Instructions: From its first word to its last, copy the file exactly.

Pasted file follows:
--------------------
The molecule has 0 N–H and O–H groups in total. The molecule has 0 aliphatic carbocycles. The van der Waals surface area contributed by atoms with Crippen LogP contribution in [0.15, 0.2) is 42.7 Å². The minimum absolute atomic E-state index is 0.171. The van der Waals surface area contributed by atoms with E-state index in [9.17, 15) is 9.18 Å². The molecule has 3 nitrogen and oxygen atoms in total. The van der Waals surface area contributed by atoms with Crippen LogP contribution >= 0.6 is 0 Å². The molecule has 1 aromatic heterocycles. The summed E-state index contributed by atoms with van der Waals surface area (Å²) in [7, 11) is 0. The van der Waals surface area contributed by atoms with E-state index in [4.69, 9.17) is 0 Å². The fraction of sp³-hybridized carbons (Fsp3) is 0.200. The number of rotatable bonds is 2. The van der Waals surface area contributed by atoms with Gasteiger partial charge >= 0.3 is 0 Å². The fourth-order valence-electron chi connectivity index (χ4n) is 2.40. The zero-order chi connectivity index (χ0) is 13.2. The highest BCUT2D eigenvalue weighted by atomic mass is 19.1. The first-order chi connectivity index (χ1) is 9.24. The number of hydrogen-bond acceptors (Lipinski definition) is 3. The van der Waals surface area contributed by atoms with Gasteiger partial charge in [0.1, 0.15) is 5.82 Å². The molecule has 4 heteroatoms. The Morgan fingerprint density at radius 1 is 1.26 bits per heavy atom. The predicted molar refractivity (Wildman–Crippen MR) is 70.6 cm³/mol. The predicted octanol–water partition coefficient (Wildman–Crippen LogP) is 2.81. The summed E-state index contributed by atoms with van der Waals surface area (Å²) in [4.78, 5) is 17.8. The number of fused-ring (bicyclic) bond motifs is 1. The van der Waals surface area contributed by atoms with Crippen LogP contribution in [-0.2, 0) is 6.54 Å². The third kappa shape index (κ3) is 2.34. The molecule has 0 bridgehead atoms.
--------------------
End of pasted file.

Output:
The molecule has 0 N–H and O–H groups in total. The molecule has 0 aliphatic carbocycles. The van der Waals surface area contributed by atoms with Crippen LogP contribution in [0.15, 0.2) is 42.7 Å². The minimum absolute atomic E-state index is 0.171. The van der Waals surface area contributed by atoms with E-state index in [9.17, 15) is 9.18 Å². The molecule has 3 nitrogen and oxygen atoms in total. The van der Waals surface area contributed by atoms with Crippen LogP contribution >= 0.6 is 0 Å². The molecule has 1 aromatic heterocycles. The summed E-state index contributed by atoms with van der Waals surface area (Å²) in [7, 11) is 0. The van der Waals surface area contributed by atoms with E-state index in [4.69, 9.17) is 0 Å². The fraction of sp³-hybridized carbons (Fsp3) is 0.200. The number of rotatable bonds is 2. The van der Waals surface area contributed by atoms with Gasteiger partial charge >= 0.3 is 0 Å². The fourth-order valence-electron chi connectivity index (χ4n) is 2.40. The zero-order chi connectivity index (χ0) is 13.2. The highest BCUT2D eigenvalue weighted by atomic mass is 19.1. The first-order chi connectivity index (χ1) is 9.24. The number of hydrogen-bond acceptors (Lipinski definition) is 3. The van der Waals surface area contributed by atoms with Gasteiger partial charge in [0.1, 0.15) is 5.82 Å². The molecule has 4 heteroatoms. The Morgan fingerprint density at radius 1 is 1.26 bits per heavy atom. The predicted molar refractivity (Wildman–Crippen MR) is 70.6 cm³/mol. The predicted octanol–water partition coefficient (Wildman–Crippen LogP) is 2.81. The summed E-state index contributed by atoms with van der Waals surface area (Å²) in [4.78, 5) is 17.8. The number of fused-ring (bicyclic) bond motifs is 1. The van der Waals surface area contributed by atoms with Crippen LogP contribution in [-0.2, 0) is 6.54 Å². The third kappa shape index (κ3) is 2.34. The molecule has 0 bridgehead atoms.